At the most basic level, who is in charge of you? Writers often neglect their own actual needs regarding writing time and the use of their writing space.
“I’m too busy.”
Look, I know that carving out writing time for those who have a day job, or small children, or anything resembling a real life, is nearly impossible. Nearly.
Which type of writer are you?
The Professional is expected to write just about every day of the week and actually makes money at it. They often own a desk.
The Aspiring Writer must juggle a desire to write with an actual true source of income that surely intrudes upon their writing time.
And The Hobbyist thinks writing is fun and dabbles here and there but has not and may never attempt any serious publication.
I am an Aspiring Writer who has retired from 30 years of teaching. My real job now is a combination of cooking and cleaning, running errands, painting on commission, coaching other writers, freelance editing, and actively listening when my loved ones want to communicate. I still want to be traditionally published. I want it bad.
Writers who seriously pursue this part of themselves must make writing a ritual, a scheduled, sacred thing. A section of the day or week must be dedicated to nothing other than pure, uninterrupted writing. My own writing time is committed to two mornings per week, a total of 6-10 hours, which involves blogging, creating content for entire books, querying agents, and research. Even those specific tasks are planned in order to avoid a lot of chaos or indecision.
6-10 hours each week can generate plenty of content and movement over the course of a year, and still allows me 160 hours to tackle the rest of my life.
When the writers I coach say they cannot find time, I respond, “Make time.”
Create a Space.
A sacred, desirable space is crucial to the writing life. Everyone in the home must be aware that this is that space. It is your space. You matter. Your writing matters. This might require a dose of self-esteem and conviction.
Even if you live alone, you must understand that this space is important and should not be muddled with your other spaces. You must decide that this space is something worthy of your attention.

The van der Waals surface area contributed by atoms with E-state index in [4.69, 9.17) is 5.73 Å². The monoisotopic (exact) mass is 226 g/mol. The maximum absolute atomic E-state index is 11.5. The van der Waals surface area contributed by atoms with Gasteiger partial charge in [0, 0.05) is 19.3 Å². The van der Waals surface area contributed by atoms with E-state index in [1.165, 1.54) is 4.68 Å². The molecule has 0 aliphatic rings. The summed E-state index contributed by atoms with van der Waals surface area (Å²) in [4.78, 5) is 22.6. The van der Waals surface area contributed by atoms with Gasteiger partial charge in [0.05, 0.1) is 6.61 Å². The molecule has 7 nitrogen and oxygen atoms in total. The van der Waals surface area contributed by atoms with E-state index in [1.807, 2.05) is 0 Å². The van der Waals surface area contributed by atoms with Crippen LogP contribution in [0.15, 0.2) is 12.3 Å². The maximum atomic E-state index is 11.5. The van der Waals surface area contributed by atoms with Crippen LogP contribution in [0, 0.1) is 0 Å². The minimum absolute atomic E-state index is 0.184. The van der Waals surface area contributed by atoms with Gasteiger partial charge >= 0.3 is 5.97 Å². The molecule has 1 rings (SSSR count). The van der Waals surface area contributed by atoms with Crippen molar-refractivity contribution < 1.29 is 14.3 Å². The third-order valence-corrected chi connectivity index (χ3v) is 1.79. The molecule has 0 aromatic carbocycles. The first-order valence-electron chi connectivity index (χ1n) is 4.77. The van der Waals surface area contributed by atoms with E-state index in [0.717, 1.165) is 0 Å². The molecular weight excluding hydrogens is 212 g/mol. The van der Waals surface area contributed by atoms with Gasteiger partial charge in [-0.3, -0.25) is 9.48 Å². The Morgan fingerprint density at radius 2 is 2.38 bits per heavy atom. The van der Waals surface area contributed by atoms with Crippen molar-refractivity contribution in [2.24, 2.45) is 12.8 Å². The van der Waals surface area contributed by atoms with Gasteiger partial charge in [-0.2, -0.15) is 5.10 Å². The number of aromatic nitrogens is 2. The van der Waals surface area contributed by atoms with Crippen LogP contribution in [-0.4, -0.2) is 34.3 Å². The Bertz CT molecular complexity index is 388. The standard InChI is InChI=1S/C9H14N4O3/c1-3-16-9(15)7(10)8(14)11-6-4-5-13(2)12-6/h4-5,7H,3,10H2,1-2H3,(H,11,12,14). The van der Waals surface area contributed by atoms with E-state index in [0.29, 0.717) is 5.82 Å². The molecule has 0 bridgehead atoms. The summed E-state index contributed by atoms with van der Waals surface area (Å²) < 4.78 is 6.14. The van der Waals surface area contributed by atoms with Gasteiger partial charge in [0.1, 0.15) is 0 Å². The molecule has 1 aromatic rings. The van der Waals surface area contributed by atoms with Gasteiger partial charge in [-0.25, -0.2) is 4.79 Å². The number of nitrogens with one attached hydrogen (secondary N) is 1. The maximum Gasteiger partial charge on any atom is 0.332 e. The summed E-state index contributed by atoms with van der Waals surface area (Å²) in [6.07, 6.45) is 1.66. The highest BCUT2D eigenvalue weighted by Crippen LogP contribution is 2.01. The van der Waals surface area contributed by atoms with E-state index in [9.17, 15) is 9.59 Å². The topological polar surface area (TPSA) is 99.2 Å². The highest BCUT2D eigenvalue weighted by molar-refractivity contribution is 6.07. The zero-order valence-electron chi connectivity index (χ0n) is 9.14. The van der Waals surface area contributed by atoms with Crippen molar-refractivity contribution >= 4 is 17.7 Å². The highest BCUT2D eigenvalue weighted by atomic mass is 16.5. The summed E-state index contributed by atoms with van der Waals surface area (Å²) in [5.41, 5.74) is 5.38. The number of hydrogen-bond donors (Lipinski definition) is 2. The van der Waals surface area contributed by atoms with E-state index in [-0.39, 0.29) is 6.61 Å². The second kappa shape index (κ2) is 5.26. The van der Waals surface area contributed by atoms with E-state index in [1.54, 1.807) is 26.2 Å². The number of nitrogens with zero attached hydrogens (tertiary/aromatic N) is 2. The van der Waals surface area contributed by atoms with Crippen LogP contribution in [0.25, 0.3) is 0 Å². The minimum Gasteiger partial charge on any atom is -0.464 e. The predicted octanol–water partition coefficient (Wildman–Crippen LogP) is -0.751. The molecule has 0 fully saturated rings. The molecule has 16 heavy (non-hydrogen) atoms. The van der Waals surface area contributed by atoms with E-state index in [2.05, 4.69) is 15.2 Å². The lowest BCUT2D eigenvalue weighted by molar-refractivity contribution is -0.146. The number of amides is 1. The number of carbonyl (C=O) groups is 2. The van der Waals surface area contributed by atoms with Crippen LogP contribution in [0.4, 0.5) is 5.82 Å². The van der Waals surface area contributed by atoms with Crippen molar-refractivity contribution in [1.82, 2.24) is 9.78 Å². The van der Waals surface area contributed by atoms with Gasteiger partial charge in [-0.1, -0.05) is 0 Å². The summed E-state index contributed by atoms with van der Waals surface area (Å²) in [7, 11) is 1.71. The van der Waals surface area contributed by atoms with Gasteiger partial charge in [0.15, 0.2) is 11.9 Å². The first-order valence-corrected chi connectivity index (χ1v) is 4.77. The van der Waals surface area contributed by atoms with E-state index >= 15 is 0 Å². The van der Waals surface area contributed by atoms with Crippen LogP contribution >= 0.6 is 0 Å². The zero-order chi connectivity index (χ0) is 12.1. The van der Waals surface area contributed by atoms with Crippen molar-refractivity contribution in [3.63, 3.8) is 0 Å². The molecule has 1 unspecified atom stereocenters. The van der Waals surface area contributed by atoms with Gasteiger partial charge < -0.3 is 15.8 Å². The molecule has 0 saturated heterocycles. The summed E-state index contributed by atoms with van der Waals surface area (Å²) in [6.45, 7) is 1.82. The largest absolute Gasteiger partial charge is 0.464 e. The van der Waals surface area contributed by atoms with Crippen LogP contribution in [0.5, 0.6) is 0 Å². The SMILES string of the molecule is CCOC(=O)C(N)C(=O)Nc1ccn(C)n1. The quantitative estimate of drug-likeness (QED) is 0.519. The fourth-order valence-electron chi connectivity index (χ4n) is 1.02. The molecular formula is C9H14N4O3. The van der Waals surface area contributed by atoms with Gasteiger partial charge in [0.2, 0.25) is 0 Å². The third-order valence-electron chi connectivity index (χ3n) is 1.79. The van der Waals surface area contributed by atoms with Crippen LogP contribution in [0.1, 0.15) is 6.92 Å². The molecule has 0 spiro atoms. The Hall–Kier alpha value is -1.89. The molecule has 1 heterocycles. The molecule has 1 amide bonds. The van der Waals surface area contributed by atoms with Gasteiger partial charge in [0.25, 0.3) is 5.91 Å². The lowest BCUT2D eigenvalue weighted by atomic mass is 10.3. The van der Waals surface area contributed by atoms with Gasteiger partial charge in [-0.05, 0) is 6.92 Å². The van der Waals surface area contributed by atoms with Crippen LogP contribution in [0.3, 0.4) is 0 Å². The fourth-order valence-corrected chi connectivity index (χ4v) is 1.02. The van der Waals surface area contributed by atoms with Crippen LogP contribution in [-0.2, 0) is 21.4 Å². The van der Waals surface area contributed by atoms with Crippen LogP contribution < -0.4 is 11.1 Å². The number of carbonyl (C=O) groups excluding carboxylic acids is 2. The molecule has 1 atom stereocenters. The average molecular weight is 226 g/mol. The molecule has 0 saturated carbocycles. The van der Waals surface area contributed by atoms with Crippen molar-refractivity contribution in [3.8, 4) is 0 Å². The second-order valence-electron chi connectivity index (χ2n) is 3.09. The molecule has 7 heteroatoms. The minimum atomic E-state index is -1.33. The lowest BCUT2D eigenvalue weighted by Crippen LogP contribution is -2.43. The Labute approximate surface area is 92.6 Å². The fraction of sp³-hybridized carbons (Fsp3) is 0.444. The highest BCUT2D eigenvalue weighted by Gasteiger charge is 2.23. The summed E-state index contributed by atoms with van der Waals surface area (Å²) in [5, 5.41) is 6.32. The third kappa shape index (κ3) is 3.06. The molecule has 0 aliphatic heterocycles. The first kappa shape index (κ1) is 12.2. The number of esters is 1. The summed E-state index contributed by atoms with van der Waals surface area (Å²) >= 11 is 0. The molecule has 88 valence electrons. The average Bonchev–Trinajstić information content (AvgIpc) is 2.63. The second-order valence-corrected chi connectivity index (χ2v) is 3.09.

Comfort and Order is First.
Be sure to have the ergonomics of comfort and bodily support. Back, neck and wrist pain is not a writer’s friend. I sit on a leather couch with a foot stool, a table next to me, and my laptop. I have a blanket over my feet and a pillow in my lap to raise the computer to a proper height. I always have a satisfying, nonalcoholic beverage. Always.
Good lighting matters. And I do not eat while I write. I reward myself with a meal after I write. I always wash my eyeglasses and hands first. Sometimes I put a heating pad on my shoulders. I nurture myself, so I am conditioned to love the experience of writing.
I take a couple small 10 minute breaks to stand, move and clear my head, which invites time to think. I tend to fold laundry or stand in the yard and ponder the power of the gods. Then I get back at it.
I love silence, but occasionally I play instrumental music. I know that music with lyrics would completely ruin me. If someone phones, I let them know it is my writing time and will call them back.
When I am done writing for the day, I clear the space, putting everything away. This ritual means the writing time is complete, but I know full well when I will write again.
If you want to be a writer, you must decide that you are a writer and then act like one.